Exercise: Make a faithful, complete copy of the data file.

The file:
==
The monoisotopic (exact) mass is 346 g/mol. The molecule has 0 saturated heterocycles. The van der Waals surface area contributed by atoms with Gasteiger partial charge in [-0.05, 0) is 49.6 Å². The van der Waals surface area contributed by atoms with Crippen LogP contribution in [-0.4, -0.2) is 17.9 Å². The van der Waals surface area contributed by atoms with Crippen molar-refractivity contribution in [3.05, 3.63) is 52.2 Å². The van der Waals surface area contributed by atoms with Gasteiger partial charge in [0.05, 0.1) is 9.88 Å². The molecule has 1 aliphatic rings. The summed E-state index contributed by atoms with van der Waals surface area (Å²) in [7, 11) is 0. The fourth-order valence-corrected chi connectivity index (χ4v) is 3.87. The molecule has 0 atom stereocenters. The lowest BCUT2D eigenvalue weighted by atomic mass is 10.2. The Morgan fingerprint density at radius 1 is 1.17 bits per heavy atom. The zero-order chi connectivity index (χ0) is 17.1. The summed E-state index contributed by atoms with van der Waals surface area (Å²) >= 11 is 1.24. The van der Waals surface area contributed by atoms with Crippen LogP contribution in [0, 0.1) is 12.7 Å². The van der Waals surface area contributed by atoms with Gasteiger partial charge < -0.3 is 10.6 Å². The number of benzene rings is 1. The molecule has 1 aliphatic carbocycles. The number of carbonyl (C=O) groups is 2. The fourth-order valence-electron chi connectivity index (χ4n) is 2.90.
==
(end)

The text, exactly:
The monoisotopic (exact) mass is 346 g/mol. The molecule has 0 saturated heterocycles. The van der Waals surface area contributed by atoms with Gasteiger partial charge in [-0.05, 0) is 49.6 Å². The van der Waals surface area contributed by atoms with Crippen LogP contribution in [-0.4, -0.2) is 17.9 Å². The van der Waals surface area contributed by atoms with Crippen molar-refractivity contribution in [3.05, 3.63) is 52.2 Å². The van der Waals surface area contributed by atoms with Gasteiger partial charge in [0.05, 0.1) is 9.88 Å². The molecule has 1 aliphatic rings. The summed E-state index contributed by atoms with van der Waals surface area (Å²) in [7, 11) is 0. The fourth-order valence-corrected chi connectivity index (χ4v) is 3.87. The molecule has 0 atom stereocenters. The lowest BCUT2D eigenvalue weighted by atomic mass is 10.2. The Morgan fingerprint density at radius 1 is 1.17 bits per heavy atom. The zero-order chi connectivity index (χ0) is 17.1. The summed E-state index contributed by atoms with van der Waals surface area (Å²) >= 11 is 1.24. The van der Waals surface area contributed by atoms with Crippen LogP contribution in [0, 0.1) is 12.7 Å². The van der Waals surface area contributed by atoms with Gasteiger partial charge < -0.3 is 10.6 Å². The number of benzene rings is 1. The molecule has 1 aliphatic carbocycles. The number of carbonyl (C=O) groups is 2. The fourth-order valence-electron chi connectivity index (χ4n) is 2.90.